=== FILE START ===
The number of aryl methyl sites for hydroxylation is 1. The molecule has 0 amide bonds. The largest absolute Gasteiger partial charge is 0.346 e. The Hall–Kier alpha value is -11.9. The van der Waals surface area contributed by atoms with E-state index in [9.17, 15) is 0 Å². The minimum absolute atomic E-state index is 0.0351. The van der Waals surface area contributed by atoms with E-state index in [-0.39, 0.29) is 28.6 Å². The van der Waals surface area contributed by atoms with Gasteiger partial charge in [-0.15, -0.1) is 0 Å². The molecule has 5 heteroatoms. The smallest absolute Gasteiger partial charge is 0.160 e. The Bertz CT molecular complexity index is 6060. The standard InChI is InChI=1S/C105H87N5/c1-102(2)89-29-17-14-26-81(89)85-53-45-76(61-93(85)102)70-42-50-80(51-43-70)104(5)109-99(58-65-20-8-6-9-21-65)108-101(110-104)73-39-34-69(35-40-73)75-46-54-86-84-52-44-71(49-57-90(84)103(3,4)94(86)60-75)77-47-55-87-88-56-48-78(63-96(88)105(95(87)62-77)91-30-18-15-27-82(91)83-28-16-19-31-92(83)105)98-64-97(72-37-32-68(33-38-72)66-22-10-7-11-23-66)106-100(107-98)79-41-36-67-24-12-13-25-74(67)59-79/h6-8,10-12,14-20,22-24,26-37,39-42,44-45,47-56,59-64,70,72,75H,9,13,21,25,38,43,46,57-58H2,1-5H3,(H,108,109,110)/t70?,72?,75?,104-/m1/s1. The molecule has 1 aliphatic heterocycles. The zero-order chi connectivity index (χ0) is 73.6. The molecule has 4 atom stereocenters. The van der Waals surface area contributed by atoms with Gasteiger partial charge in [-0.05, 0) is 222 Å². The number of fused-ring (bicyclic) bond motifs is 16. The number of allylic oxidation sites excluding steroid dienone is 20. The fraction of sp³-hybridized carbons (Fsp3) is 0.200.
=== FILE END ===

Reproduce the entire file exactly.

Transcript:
The number of aryl methyl sites for hydroxylation is 1. The molecule has 0 amide bonds. The largest absolute Gasteiger partial charge is 0.346 e. The Hall–Kier alpha value is -11.9. The van der Waals surface area contributed by atoms with E-state index in [9.17, 15) is 0 Å². The minimum absolute atomic E-state index is 0.0351. The van der Waals surface area contributed by atoms with E-state index in [-0.39, 0.29) is 28.6 Å². The van der Waals surface area contributed by atoms with Gasteiger partial charge in [-0.15, -0.1) is 0 Å². The molecule has 5 heteroatoms. The smallest absolute Gasteiger partial charge is 0.160 e. The Bertz CT molecular complexity index is 6060. The standard InChI is InChI=1S/C105H87N5/c1-102(2)89-29-17-14-26-81(89)85-53-45-76(61-93(85)102)70-42-50-80(51-43-70)104(5)109-99(58-65-20-8-6-9-21-65)108-101(110-104)73-39-34-69(35-40-73)75-46-54-86-84-52-44-71(49-57-90(84)103(3,4)94(86)60-75)77-47-55-87-88-56-48-78(63-96(88)105(95(87)62-77)91-30-18-15-27-82(91)83-28-16-19-31-92(83)105)98-64-97(72-37-32-68(33-38-72)66-22-10-7-11-23-66)106-100(107-98)79-41-36-67-24-12-13-25-74(67)59-79/h6-8,10-12,14-20,22-24,26-37,39-42,44-45,47-56,59-64,70,72,75H,9,13,21,25,38,43,46,57-58H2,1-5H3,(H,108,109,110)/t70?,72?,75?,104-/m1/s1. The molecule has 1 aliphatic heterocycles. The zero-order chi connectivity index (χ0) is 73.6. The molecule has 4 atom stereocenters. The van der Waals surface area contributed by atoms with Gasteiger partial charge in [-0.05, 0) is 222 Å². The number of fused-ring (bicyclic) bond motifs is 16. The number of allylic oxidation sites excluding steroid dienone is 20. The fraction of sp³-hybridized carbons (Fsp3) is 0.200.